21. It should also be noted that, in most markets, LTO of existing nuclear plants is hands down one of the most cost effective options for generating low carbon electricity, and the IEA expects it to remain so for decades to come.
22. Side note: I’m a strong believer that the costs of new nuclear will fall in places like Europe and USA if countries commit to future projects. People interested in this topic should definitely tune into @OECD_NEA a webinar taking place tomorrow
23. To repeat, once you account for market failures and government attempts to close nuclear plants by stealth, it becomes clear that almost all recent reactor closures listed as economic and political public acceptance are in fact premature reactor closures
24. This actually covers the main points that I wanted to make in this thread, BUT THERE IS MORE IN THE REPORT. I urge you to read it. It’s mercifully short! That link again But here are a couple more points...
25. Sometimes the LTO of existing nuclear plants can actually be competition for nuclear new build. This is quite divisive actually. For as much as the nuclear industry wants to see plants operating for as long as possible, most in the industry want to see new build even more!
26. We concluded “building new nuclear plants is essential both to the long-term prospects of the nuclear industry and for meeting climate goals. LTO should serve as a bridge to new build, helping to preserve core industry competencies and developing project experience…”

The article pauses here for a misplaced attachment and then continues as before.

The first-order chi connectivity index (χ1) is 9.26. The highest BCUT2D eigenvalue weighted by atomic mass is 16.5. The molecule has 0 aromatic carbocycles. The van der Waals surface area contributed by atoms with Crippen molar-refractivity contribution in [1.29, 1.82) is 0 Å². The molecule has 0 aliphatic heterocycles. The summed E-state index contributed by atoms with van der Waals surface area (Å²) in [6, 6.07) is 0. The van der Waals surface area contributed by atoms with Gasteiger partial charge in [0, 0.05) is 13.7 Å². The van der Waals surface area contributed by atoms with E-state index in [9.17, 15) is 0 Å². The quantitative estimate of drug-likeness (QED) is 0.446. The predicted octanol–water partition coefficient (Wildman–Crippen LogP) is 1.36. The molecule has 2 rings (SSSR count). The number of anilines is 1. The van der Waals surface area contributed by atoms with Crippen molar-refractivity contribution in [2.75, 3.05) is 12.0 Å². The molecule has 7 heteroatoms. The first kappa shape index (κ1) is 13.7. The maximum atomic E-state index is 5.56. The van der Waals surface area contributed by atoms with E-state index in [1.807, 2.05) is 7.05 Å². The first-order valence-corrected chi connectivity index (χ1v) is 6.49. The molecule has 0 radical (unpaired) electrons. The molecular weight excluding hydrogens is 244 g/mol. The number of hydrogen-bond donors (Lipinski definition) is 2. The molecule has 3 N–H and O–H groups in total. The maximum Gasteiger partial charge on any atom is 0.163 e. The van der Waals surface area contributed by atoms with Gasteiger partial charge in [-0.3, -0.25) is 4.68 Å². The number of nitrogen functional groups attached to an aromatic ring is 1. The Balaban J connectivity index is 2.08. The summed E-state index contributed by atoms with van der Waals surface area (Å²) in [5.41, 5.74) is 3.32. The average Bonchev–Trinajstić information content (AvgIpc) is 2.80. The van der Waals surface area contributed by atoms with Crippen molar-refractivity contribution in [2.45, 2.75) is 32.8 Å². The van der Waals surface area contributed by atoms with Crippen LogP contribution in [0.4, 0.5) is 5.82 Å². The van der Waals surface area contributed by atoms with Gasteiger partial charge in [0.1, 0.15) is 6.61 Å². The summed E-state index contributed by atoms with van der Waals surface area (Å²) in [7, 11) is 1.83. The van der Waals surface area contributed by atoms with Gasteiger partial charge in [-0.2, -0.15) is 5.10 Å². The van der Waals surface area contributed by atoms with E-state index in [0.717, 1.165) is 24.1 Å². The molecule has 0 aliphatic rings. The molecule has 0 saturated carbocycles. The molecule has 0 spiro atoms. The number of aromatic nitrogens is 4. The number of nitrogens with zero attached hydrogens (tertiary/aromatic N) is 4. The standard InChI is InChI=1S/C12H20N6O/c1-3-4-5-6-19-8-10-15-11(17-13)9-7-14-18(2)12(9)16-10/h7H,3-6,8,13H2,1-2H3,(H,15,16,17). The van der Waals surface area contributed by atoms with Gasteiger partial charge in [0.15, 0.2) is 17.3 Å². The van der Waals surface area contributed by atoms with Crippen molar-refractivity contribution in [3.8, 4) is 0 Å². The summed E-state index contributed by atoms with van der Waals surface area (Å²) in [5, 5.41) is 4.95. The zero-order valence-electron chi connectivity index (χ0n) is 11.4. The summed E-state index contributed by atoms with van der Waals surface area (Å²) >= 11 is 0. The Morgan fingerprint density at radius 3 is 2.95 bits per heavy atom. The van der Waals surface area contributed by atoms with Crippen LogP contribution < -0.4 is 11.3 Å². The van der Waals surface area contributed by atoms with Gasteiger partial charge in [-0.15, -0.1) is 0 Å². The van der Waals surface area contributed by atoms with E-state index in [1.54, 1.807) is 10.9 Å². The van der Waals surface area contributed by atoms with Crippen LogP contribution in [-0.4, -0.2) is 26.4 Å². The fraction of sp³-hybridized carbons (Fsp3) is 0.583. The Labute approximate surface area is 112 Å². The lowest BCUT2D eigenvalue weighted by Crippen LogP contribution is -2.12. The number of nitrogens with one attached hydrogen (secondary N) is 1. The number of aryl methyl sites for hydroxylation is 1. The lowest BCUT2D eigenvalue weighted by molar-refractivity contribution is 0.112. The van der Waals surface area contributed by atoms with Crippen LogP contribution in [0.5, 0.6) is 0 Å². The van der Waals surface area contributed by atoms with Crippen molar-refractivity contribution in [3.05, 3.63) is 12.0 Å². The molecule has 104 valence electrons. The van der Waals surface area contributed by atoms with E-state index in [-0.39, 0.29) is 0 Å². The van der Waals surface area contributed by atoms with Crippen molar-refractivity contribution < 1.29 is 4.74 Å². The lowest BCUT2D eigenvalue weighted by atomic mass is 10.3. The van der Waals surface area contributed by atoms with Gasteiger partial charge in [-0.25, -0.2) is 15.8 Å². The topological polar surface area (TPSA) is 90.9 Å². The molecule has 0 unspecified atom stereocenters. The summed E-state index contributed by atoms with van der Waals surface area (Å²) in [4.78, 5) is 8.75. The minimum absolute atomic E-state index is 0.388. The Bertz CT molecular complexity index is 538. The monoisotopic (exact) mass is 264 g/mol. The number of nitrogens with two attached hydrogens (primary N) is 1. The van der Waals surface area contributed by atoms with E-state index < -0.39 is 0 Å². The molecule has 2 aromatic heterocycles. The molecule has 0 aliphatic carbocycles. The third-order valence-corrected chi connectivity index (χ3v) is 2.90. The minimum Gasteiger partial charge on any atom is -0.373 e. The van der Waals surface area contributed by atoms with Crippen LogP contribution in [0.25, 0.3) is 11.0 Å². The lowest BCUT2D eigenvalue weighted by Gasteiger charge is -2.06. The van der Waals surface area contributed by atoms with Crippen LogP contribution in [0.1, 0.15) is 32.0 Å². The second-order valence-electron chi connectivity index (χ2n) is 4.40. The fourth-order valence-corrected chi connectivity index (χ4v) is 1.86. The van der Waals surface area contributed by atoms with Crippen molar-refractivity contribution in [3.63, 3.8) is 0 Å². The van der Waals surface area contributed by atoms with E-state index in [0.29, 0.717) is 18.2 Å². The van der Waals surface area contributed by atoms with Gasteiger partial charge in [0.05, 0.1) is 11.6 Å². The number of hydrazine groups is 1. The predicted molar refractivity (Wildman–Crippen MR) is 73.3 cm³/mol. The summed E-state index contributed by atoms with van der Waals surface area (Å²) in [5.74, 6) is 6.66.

27.The second part of the report provides a very high level summary of what needs to be done in order to successfully achieve nuclear LTO. This is only a short list. Other publications, notably IAEA ones, are far more comprehensive
28. I’ll just highlight one point from this section. Which new technologies were voted most likely to play an important role in helping to achieve LTO? 1) Plant Digitalisation 2) Additive manufacturing, 3) artificial intelligence, 4) Robotocs, 5) advanced nuclear fuels
29. Or to rephrase, innovation is not reserved only for advanced reactor techs. It is also integral to achieving the LTO of existing nuclear plants. Far from these plants being out of date as is so often portrayed by opponents, there is significant opportunity for modernization
30.Thanks for reading for the end. If you want more read @W_Nuclear_News for a Perspective to be provided by the taskforce members
You can follow @6point626.
Tip: mention @twtextapp on a Twitter thread with the keyword “unroll” to get a link to it.

Latest Threads Unrolled: